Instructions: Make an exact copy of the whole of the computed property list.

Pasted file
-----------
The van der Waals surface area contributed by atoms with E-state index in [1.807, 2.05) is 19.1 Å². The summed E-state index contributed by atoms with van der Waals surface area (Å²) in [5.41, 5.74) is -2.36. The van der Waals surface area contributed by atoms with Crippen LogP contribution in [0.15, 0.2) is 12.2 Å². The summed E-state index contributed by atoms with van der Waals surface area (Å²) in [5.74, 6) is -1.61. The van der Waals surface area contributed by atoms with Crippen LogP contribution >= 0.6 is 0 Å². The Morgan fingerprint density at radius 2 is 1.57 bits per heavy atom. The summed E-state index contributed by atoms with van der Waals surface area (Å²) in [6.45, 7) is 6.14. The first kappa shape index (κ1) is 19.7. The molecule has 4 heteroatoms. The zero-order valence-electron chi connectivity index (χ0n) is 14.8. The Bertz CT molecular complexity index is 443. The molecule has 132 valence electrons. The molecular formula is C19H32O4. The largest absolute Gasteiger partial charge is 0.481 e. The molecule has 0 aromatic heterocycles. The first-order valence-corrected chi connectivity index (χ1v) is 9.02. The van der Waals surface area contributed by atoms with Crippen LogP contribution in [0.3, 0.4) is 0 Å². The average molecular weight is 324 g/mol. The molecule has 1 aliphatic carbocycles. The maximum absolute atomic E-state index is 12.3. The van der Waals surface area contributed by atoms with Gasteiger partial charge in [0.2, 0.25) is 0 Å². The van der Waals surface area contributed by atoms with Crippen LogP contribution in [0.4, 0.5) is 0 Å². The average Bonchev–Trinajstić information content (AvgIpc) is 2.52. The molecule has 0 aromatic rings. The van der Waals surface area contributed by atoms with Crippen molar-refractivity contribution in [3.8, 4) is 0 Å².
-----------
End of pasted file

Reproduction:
The van der Waals surface area contributed by atoms with E-state index in [1.807, 2.05) is 19.1 Å². The summed E-state index contributed by atoms with van der Waals surface area (Å²) in [5.41, 5.74) is -2.36. The van der Waals surface area contributed by atoms with Crippen LogP contribution in [0.15, 0.2) is 12.2 Å². The summed E-state index contributed by atoms with van der Waals surface area (Å²) in [5.74, 6) is -1.61. The van der Waals surface area contributed by atoms with Crippen LogP contribution >= 0.6 is 0 Å². The Morgan fingerprint density at radius 2 is 1.57 bits per heavy atom. The summed E-state index contributed by atoms with van der Waals surface area (Å²) in [6.45, 7) is 6.14. The first kappa shape index (κ1) is 19.7. The molecule has 4 heteroatoms. The zero-order valence-electron chi connectivity index (χ0n) is 14.8. The Bertz CT molecular complexity index is 443. The molecule has 132 valence electrons. The molecular formula is C19H32O4. The largest absolute Gasteiger partial charge is 0.481 e. The molecule has 0 aromatic heterocycles. The first-order valence-corrected chi connectivity index (χ1v) is 9.02. The van der Waals surface area contributed by atoms with Crippen LogP contribution in [0.3, 0.4) is 0 Å². The average molecular weight is 324 g/mol. The molecule has 1 aliphatic carbocycles. The maximum absolute atomic E-state index is 12.3. The van der Waals surface area contributed by atoms with Gasteiger partial charge in [0.2, 0.25) is 0 Å². The van der Waals surface area contributed by atoms with Crippen LogP contribution in [0.4, 0.5) is 0 Å². The average Bonchev–Trinajstić information content (AvgIpc) is 2.52. The molecule has 0 aromatic rings. The van der Waals surface area contributed by atoms with Crippen molar-refractivity contribution in [3.8, 4) is 0 Å².